Keck and Sakdapolrak, 2013). The concept of social resilience, as I see, is based on the following theoretical assumptions:

  • Social resilience is a social phenomenon characterized by several interconnected social, cultural, economic, and political factors.
  • Status, network, support, and visibility are four major aspects of the social experience that are institutionally anchored.
  • To give individuals and groups a voice, it is necessary to reconsider social resilience as a socially constructed phenomenon.

A social phenomenon characterized by vulnerable individuals’ or groups’ social experiences and social practices in the face of political, economic, cultural, and social (PECS) environmental changes and challenges. Individuals or groups going through this experience learn to re-examine their lives in the new context and shape their adaptive and transformational capabilities (Qamar, 2023:3)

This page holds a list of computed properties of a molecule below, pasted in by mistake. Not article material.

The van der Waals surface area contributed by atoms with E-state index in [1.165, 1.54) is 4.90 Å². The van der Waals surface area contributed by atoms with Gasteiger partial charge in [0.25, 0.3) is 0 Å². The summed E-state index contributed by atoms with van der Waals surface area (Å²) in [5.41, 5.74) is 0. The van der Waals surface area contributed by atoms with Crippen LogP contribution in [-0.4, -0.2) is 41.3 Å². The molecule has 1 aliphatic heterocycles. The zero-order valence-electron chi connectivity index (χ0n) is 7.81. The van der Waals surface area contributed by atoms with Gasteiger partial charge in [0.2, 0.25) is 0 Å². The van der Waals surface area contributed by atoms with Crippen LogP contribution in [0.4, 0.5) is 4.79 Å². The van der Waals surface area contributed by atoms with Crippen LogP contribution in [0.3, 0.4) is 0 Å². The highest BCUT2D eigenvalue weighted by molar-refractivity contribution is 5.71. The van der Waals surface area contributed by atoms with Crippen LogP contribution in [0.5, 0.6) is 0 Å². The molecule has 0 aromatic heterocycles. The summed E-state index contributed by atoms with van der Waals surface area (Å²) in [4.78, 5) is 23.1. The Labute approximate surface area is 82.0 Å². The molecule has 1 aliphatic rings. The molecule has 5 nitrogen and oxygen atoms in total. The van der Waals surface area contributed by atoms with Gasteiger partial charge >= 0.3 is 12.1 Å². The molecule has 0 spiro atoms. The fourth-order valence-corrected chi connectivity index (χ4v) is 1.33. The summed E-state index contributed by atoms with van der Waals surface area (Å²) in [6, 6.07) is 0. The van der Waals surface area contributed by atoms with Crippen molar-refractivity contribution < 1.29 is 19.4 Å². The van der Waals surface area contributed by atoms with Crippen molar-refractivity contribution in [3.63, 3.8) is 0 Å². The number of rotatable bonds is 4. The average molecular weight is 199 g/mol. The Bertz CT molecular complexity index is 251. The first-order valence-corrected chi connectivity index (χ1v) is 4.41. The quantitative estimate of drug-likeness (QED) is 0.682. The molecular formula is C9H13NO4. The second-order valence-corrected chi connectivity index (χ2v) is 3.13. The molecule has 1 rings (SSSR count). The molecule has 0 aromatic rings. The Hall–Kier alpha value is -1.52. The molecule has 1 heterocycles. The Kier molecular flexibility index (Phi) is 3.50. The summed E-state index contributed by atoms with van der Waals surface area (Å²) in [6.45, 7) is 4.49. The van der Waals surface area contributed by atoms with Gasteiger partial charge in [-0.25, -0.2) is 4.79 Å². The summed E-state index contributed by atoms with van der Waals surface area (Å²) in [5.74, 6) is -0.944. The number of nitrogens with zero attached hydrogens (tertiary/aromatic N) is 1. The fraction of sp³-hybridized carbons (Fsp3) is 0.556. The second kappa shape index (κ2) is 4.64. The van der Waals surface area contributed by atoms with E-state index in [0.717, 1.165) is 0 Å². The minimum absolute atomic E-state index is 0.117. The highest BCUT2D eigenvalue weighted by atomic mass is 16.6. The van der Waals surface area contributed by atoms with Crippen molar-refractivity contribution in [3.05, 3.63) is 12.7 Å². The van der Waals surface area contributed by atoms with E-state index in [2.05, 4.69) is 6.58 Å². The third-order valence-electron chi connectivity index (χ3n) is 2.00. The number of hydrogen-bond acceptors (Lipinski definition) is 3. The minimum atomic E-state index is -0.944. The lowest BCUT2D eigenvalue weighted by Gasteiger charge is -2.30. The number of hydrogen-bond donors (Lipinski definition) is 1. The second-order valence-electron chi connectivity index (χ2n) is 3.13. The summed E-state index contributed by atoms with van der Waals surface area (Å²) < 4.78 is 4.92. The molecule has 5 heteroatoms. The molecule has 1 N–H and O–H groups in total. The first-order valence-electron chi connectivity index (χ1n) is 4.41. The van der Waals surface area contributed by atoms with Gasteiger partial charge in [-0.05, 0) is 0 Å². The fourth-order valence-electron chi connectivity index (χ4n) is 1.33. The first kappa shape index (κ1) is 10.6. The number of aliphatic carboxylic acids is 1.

Human lives are anchored in their structural contexts and lived experiences. One way or another human respond to change and challenges in their lives. The social dimensions of resilience spotlight the dynamic and multifaceted concept of resilience that is complex and embedded in person-environment interactions and contextual diversities. Hence, researching social resilience requires the conceptualization of resilience regarding the environmental context and social experience corresponding to change and challenges (
Qamar, 2023; Wingens et al., 2011). Political, economic, cultural, and social environmental factors constitute the social construction of resilience and shape resilience as a social phenomenon through which individuals or groups ’bounce ahead’ to the ’new normal’ with their transformational capabilities learnt through the process of going through and getting through change and challenges.